7 Steps To Get The Best Coldfusion Web Application Performance

  • Explain what performance tuning is.
  • Show how it can help.
  • Show some simple steps your developers can implement quickly to speed up your web application.

What is performance tuning in SQL?

Is your web application slowing down? Lucky you! Reduced speed is often the cost of popularity.

Follow these simple steps to optimize your database and its functions:

1. Clean up your SQL

Structured Query Language, or SQL, is the circulatory system of your web application. What you want your application to do, and where you want it to go, relies almost-exclusively on well-structured SQL. ColdFusion performance maestro Gert Franz has a laundry list of performance tuning tips and tricks, which he kindly stuffed into a presentation available to everyone. Franz’s presentation is rather in-depth, and outside the realm of mere mortal minds (he studied astrophysics before switching to IT). Yet it’s worth the time for any developer trying performance tuning in SQL at a granular level. Here are the main takeaways:

  1. Get rid of as many queries as you can afford to. While this may seem counterintuitive, many apps are laced with unnecessary queries and duplicates which can easily be cut.
  2. Avoid queries of queries . Layering like this has a multiplicative effect on run time, and can be easily worked around.
  3. Avoid ; use arrays instead. Lists offer only sequential access to a bit of data, creating a set of built-in hurdles to get to whatever your application needs.
  4. Minimize database calls — they’re time and resource hogs.

2. Find the garbage collection sweet spot

“Garbage collection” is tossing aside an app’s leftover parts and scraps of code. ColdFusion expert Mike Brunt writes in his blog that he uses garbage collection as a barometer for performance; to see the general state of things within the “engine room.” Done too often, garbage collection can rob an application of precious resources. Done too little, those half-used and discarded bits of code can accumulate and cause havoc. Finding an ideal middle ground will go a long way and will keep your application running smoothly.

3. Expect success when modeling your database

Too often, companies underestimate their own potential. Brunt says he often finds poorly-planned data models to be a common culprit behind slowing applications. Give your team time to think big and aim high, then design a database to match those aspirations. “Think of the database as a heart,” Brunt writes . “If it falters or fails, your application will suffer the same fate.” Humility isn’t a bad thing, but it can hurt your bottom line.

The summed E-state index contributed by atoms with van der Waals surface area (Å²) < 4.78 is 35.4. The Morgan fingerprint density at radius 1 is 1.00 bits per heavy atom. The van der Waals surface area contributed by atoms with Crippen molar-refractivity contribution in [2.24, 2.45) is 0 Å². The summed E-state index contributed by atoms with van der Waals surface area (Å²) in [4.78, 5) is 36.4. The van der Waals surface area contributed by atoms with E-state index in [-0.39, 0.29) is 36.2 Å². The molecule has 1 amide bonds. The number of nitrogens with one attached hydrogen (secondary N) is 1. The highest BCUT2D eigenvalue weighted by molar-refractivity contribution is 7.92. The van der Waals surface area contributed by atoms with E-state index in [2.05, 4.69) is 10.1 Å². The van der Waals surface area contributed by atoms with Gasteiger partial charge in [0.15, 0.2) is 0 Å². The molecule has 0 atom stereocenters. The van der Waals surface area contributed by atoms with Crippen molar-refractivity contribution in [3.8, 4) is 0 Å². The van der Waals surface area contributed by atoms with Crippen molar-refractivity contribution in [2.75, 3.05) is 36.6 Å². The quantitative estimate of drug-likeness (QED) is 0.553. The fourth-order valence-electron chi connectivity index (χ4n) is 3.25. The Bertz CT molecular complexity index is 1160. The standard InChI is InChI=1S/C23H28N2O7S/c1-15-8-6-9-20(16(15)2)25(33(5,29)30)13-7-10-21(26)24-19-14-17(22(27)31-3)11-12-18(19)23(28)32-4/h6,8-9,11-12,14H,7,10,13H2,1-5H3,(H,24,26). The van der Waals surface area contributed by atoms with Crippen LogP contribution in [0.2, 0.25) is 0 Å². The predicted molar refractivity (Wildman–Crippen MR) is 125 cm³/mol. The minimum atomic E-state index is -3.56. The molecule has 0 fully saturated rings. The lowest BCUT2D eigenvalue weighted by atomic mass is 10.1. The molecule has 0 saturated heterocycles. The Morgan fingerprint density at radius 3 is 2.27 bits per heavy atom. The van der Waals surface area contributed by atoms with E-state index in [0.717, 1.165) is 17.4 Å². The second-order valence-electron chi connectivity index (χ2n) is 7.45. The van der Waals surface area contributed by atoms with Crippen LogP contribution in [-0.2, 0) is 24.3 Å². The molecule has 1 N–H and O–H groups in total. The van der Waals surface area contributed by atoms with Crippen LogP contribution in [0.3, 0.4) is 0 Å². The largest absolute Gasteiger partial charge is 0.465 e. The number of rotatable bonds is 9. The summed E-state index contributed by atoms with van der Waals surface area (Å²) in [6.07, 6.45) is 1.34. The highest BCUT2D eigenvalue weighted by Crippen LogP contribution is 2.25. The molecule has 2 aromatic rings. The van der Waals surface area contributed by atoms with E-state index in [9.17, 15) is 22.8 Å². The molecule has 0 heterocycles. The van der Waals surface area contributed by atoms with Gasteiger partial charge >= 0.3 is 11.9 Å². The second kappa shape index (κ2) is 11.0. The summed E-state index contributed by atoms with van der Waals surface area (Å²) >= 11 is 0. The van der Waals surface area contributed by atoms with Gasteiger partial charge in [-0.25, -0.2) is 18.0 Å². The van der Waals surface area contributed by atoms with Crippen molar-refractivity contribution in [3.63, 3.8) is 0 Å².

4. Ongoing maintenance

Brunt suggests establishing good habits within your database, namely its indexes. Efficiency is key here, by establishing table indexing that processes data quickly. Then, as the application grows and evolves, keep reviewing those indexes and make changes as necessary. Performance tuning in SQL is more than just periodically digging under the hood. Preventative work can spell the difference between a minor tweak and an all-hands-on-deck freakout. By keeping an eye on your indexes, as well as other components of your web application, you’ll save yourself headaches down the line.

5. Check your hardware

Make sure your hardware is optimized, especially hard drives. CIOs too often focus on glitzy headline numbers, like CPU clock speed and RAM. These are, of course, important. Adobe suggests making sure CPUs, memory and hard disks are as fast as possible. But it’s actually poorly-configured hard drives which could cost precious seconds.

6. Monitor your logs and metrics

Logs give an accurate picture of what your app is doing. This can be made easy by using ColdFusion’s built-in tools, including Server Monitor. Don’t forget CF Stat though. Brunt uses the old ColdFusion standby to pull up insightful information not offered by its newer, younger variants.

7. Load test as often as you can

Preventative maintenance and nifty performance tuning tricks can only go so far. You need to test the effectiveness of your performance tuning. Load testing means simulating real-world usage and testing capacity. This can show your progress and uncover unseen inefficiencies. “It’s the only way to find out what’s really going to happen when you’re out in the wild.” — Mike Brunt

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Michaela Light

Michaela Light

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ColdFusion development, security and optimization. CEO at TeraTech. Host of CF Alive podcast.